In Pictures: How to Spot an E-Mail Scam

Wonder whether the message announcing that you've received an e-card is legit? Or whether PayPal is really trying to contact you? Here's a visual guide to spotting malware, fraud, and other dirty tricks in your inbox.

You've Got an E-Card--From the Storm Worm

How has the Storm Worm managed to insinuate itself onto more than a million PCs (and perhaps several million) worldwide? The bad guys behind it use slick and imaginative messages to deceive their victims. This wave from around August prompted recipients to download a supposed greeting card. Hallmark says that valid e-mail messages announcing an e-card should have subjects such as "A Hallmark E-Card from [name of the sender]"; the company lists other tip-offs in its notice about fraudulent messages. (Image provided by Postini.)

Free Software You Don't Want

These three messages use the lure of free software to trick victims into downloading the Storm Worm--an increasingly common tactic for spreading malware. The senders' use of numerical IP addresses (instead of domain names like for the download links are a dead giveaway that they are attacks. (Image provided by Sunbelt Software.)

Playing on Your Fears

"Do you trade files online? Then they will come after you," reads one ominous e-mail message that spreads the Storm Worm. The message urges readers to download Tor, a legitimate open-source application for anonymizing your Internet traffic. And if you click the included link labeled 'Download Tor', you'll see the convincing screen shown here. The criminals behind this attack used text and images from the actual Tor Web site in creating this phony page, and they even named the download 'tor.exe'. But instead of helping you maintain your surfing privacy, the file available for downloading at this malicious site infects your computer with malware. (Image provided by F-Secure.)

This Season's Malware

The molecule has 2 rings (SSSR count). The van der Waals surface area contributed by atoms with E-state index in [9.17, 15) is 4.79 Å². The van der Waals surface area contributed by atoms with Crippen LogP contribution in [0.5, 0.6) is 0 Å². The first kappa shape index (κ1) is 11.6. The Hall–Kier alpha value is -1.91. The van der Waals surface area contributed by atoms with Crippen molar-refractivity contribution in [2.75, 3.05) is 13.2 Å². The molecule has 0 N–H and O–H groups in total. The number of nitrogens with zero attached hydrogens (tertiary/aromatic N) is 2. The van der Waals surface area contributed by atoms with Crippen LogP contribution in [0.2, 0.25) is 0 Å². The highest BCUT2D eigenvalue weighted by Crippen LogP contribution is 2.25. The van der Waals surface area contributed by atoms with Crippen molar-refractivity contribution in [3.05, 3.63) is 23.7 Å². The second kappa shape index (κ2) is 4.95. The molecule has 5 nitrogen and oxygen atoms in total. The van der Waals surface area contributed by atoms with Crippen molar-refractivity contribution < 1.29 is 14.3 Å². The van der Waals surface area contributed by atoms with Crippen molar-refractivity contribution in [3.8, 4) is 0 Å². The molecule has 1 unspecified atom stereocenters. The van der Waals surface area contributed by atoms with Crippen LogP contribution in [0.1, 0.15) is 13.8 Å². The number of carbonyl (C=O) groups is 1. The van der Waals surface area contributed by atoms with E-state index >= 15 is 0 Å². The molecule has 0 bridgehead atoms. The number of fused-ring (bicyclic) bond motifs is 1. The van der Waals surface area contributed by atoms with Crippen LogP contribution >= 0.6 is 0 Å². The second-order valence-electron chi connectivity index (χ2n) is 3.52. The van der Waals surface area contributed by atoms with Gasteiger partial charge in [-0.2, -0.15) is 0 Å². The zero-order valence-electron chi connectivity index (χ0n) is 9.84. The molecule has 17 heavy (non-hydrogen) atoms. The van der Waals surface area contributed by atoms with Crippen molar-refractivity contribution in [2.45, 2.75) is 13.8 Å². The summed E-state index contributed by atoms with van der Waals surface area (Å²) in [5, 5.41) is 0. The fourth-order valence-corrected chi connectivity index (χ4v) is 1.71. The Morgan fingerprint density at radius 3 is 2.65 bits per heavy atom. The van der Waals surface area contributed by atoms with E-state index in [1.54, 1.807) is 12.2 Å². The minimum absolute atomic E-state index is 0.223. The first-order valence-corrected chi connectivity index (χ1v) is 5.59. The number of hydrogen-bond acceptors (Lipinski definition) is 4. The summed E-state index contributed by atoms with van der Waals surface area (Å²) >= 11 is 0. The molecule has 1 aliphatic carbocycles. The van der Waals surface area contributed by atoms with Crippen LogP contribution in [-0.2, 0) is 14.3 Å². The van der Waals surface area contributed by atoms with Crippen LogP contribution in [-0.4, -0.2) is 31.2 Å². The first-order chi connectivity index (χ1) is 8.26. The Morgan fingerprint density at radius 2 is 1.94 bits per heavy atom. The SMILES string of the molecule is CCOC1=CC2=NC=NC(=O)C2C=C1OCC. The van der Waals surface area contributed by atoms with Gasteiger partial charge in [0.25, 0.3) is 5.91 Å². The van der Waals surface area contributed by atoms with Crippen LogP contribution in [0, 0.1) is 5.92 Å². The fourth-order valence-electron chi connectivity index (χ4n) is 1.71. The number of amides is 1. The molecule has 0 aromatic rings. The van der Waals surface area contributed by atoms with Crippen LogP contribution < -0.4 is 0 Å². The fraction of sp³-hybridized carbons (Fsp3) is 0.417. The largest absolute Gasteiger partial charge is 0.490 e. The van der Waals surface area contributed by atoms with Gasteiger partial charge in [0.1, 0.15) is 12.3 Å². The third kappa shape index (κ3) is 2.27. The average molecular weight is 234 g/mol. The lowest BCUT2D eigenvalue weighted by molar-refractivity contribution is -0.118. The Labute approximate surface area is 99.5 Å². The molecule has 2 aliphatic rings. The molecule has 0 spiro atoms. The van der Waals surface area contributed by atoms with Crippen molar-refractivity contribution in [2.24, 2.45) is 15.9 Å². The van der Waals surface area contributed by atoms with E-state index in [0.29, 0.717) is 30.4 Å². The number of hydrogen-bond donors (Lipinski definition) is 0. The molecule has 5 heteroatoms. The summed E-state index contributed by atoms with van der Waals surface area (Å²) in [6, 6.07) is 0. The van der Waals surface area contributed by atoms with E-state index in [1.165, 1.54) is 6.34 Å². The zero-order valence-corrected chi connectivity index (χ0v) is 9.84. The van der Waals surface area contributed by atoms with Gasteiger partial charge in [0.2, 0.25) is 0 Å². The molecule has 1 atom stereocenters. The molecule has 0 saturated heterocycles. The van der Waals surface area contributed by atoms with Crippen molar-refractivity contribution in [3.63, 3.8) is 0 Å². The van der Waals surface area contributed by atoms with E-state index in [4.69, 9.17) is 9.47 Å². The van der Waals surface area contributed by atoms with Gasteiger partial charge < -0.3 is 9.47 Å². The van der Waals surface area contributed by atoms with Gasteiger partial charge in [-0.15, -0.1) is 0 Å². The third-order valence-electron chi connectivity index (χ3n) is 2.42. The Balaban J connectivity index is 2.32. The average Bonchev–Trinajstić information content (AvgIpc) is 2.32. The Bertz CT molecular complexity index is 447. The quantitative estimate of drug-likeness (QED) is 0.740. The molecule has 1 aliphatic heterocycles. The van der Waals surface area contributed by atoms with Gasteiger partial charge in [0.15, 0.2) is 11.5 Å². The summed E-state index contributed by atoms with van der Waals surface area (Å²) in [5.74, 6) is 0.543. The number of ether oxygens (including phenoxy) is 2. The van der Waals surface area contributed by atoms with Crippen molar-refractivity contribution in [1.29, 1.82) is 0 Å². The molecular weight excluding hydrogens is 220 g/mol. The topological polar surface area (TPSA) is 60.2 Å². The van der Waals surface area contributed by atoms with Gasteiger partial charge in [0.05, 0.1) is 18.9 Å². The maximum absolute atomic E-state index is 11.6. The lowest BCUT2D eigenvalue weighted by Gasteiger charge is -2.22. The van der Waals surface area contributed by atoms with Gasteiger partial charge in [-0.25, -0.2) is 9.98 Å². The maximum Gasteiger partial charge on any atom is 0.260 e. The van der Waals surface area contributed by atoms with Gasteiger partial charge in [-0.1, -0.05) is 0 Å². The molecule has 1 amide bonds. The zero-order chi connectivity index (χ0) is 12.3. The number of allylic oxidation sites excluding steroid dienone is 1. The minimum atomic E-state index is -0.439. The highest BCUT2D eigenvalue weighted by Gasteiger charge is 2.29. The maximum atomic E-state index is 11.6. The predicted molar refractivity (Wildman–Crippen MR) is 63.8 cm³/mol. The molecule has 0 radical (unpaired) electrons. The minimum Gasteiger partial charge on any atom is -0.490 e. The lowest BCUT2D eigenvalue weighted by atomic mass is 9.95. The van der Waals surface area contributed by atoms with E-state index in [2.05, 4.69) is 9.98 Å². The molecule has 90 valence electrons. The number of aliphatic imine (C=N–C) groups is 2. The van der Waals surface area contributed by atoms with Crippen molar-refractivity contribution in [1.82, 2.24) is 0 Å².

Like other marketers, people who spread malware hope that being timely will increase their message's appeal. This message was well-timed to lure football fans, but its malicious purpose is easy to deduce from the presence of an IP address in the link. In subsequent e-mail blasts, the Storm Worm gang took the additional step of using a real domain name. (Image provided by F-Secure.)

Don't Click That Football, Charlie Brown!

If you had clicked the link in the previous e-mail message, you'd have been transported to this well-made fake site. It looks professionally designed, and a stat-hungry football fan might well be tempted to download the promised free software. But double-clicking the download would merely add your PC to the Storm Worm botnet. (Image provided by Trend Micro.)

Warning: Beware of This Warning

How's this for social engineering? Crooks neatly fabricated a phishing attack in the guise of this alert about phishing. The phone number is valid, but the link leads to a phishing page. To guard against this or any other phishing attack, always use your own bookmark or type in your bank's address rather than clicking an e-mail link. (Image provided by Cloudmark.)

I Paid How Much?!

It's hardly surprising that you might want to cancel a purported $700 charge to your PayPal account for a computer that you never purchased. But clicking the supposed 'Cancel Transaction' link would take you to a phishing page designed to scoop up your personal information. The telltale clue once again is a link to an IP address instead of a domain name. (E-mail provided by OpenDNS.)

A Mystery Shopper

This well-made phishing assault seems to have come from a registered eBay user, and many of the links on the page (including the one for the user) did in fact go to valid eBay pages. But others, including the 'Respond Now' link relied on a clever trick to disguise the phishing page URL within a Google URL. (E-mail provided by OpenDNS.)

Threatening Your Good Name

You might have smelled a rat in the previous e-mail message and ignored it. But this one is harder to leave unanswered, particularly if you value your good reputation on eBay. (E-mail provided by OpenDNS.)

A Taxpayer's Dream

Okay, when you look at this one calmly, it doesn't make much sense: Out of the blue, the IRS is going to send you an e-mail message that offers you money back? But just try to remain calm when someone posing as a representative of the federal government says that you may be on the verge of getting some of your hard-earned dough back from the tax collectors. Phishers happily collected personal details from message recipients who were willing to suspend their disbelief. (Image provided by Trend Micro.)

The Personal Touch

If you saw this message in your inbox, you might quickly identify it as spam. But what if you had actually attended Augustana College, as the recipient of this message had? Scammers often use publicly available information--such as Augustana's online alumni list--to personalize messages and allay suspicion. The moral: Don't let your guard down, even if an e-mail message uses your correct personal information or seems to come from a friend or colleague. (Image provided by Sunbelt Software.)

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